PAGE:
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  • Categories: Food Safety, Microbial Testing Tuesday, December 20, 2011

    Wash Water Sanitation

    In recent years, advancements in wash water sanitation have created questions as well as answers. New developments have occurred both in the field and in research findings, leaving some companies to wonder how to decide which technology is best for them. I’ve increasingly fielded questions from buying companies as they consider rewriting product specifications to require use of one sanitizer over another. I’ve also received several calls from producers wanting to understand how to determine if they should change their systems. My purpose in this post is to highlight a few of the factors each company should consider in evaluating their wash water system.

    The first step in evaluating any wash water scheme is to test the products in your system and validate what works in your specific operation. Validation is an extremely important concept. Past measures have often revolved around adding a sanitizer to water and then measuring the level of sanitizer at some time interval that meets a specific HACCP requirement. But, indirect measures of sanitizer (such as oxidation reduction potential) while convenient and continuous do not accurately reflect actual sanitizer levels, especially when organic loads accumulate during the production run.

    In today’s world we must understand how effective a particular wash water system is in controlling the bacteria that could accumulate in wash water over a wide variety of treatment conditions and time. In evaluating whether new technologies will work for a specific operation, it’s crucial to conduct experiments on each possible technology. An operation must validate that the practices used for wash water sanitation actually achieve microbial control or reduce the risk of cross-contamination under the conditions typically encountered in their production environment. A generalized or “one size fits all” approach is simply not appropriate or effective.

    From a buyer perspective, the key issue is not so much which program is being used, but rather if the system used by the suppler is validated. Can a supplier show the data that validates its treatments are working? And, can the supplier provide verification data demonstrating adherence to its wash water sanitation program?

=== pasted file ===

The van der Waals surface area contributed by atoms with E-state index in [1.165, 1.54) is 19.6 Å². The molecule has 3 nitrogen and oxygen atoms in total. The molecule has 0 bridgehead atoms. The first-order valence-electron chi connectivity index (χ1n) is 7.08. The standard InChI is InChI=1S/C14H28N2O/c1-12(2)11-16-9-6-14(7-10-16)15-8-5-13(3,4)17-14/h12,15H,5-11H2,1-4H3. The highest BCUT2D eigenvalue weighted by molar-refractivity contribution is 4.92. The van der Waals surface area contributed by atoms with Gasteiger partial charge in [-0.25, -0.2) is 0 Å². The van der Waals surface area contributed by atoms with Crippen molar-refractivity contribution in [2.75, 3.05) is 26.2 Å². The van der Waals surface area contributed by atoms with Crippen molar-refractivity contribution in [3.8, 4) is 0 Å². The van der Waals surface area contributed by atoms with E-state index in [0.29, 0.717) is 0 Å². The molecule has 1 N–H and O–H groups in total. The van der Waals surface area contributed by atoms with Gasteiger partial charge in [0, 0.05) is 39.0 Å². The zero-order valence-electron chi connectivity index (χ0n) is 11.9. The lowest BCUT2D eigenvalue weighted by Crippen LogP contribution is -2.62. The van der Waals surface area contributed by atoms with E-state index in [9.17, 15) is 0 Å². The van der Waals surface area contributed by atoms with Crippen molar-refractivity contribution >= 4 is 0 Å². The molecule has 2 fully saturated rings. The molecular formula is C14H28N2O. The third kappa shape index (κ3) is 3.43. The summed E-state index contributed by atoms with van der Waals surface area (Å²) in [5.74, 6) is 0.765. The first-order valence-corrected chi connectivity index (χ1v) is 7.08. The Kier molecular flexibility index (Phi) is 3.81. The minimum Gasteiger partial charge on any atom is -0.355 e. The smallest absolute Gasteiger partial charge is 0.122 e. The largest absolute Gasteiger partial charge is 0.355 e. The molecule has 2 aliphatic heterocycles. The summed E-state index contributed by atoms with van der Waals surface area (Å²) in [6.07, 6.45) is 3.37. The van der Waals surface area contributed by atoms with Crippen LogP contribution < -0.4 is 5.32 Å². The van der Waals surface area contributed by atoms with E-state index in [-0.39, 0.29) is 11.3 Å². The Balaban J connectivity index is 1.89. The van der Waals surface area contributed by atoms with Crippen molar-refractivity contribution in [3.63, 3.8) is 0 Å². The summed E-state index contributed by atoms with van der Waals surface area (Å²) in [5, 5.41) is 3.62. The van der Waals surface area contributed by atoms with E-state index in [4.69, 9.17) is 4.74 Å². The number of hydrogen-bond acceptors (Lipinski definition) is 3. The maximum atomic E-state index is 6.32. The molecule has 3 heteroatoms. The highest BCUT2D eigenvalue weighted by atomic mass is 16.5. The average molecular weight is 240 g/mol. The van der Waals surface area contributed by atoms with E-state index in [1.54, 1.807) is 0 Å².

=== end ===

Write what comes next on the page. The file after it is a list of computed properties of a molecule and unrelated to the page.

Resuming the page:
Before employing or requiring any wash water sanitizer, it is important to fully understand how or if its use will improve product safety and wash water quality, change the microbial ecology of the finished product, impact the operational aspects of the process and affect quality of the finished product. 

    Thus, in evaluating the efficacy of a new wash water sanitizer from a scientific perspective, several questions should be addressed. First, consider how effective the product is in controlling or killing suspended microorganisms (primarily bacteria and viruses) in the wash water and how its effectiveness could be impacted by organic load, material surface, pH, dwell time, or temperature. Then look at how the new sanitizer compares to other established wash water sanitizers and how the effective level can be monitored. Consider what the mode of action for the sanitizer is. What are the chemical, physical and biological interactions? Can they be reversed? What are the consequences of concentration?  Under what conditions is equilibrium achieved or lost? Lastly, is the product labeled as a processing aid or a disinfectant, sanitizer, pesticide, etc?  Has the product been approved by FDA and/or EPA?  Are the ingredients GRAS?

    As far as microbial ecology goes, consider that all microorganisms might not be equally susceptible to the sanitizer. Look at how continued use of the sanitizer could result in the evolution of resistant microorganisms. In looking at operational impact, see if the sanitizer is effective under normal processing conditions.  Take into consideration the practical logistical aspects as well. For example, how is the sanitizer mixed and delivered to the wash system?  What are the training requirements? How versatile is the new sanitizer? What is the environmental impact of sanitizer use?  Will the sanitizer impact waste water removal?  Is the sanitizer compatible with the construction of your equipment?

    Lastly, consider the finished product quality taking into account the impact on shelf life and if the postharvest physiology of the finished product changed. These are just a few of the many questions involved in truly analyzing a wash water system. For more details and a comprehensive list of the questions to consider, stay tuned for my Wash Water Paper being produced in 2012.

    Remember, food safety is not passive, food safety is personal.  Each company must accept the responsibility to experiment and validate different technologies with its specific system. This is an area of developing technology and I look forward to sharing new development and information with you in future posts. Please contact me at AskDrBob@pma.com with any comments or questions. Your feedback is always valuable.

    Categories: Food Safety, Microbial Testing, Research Tuesday, December 13, 2011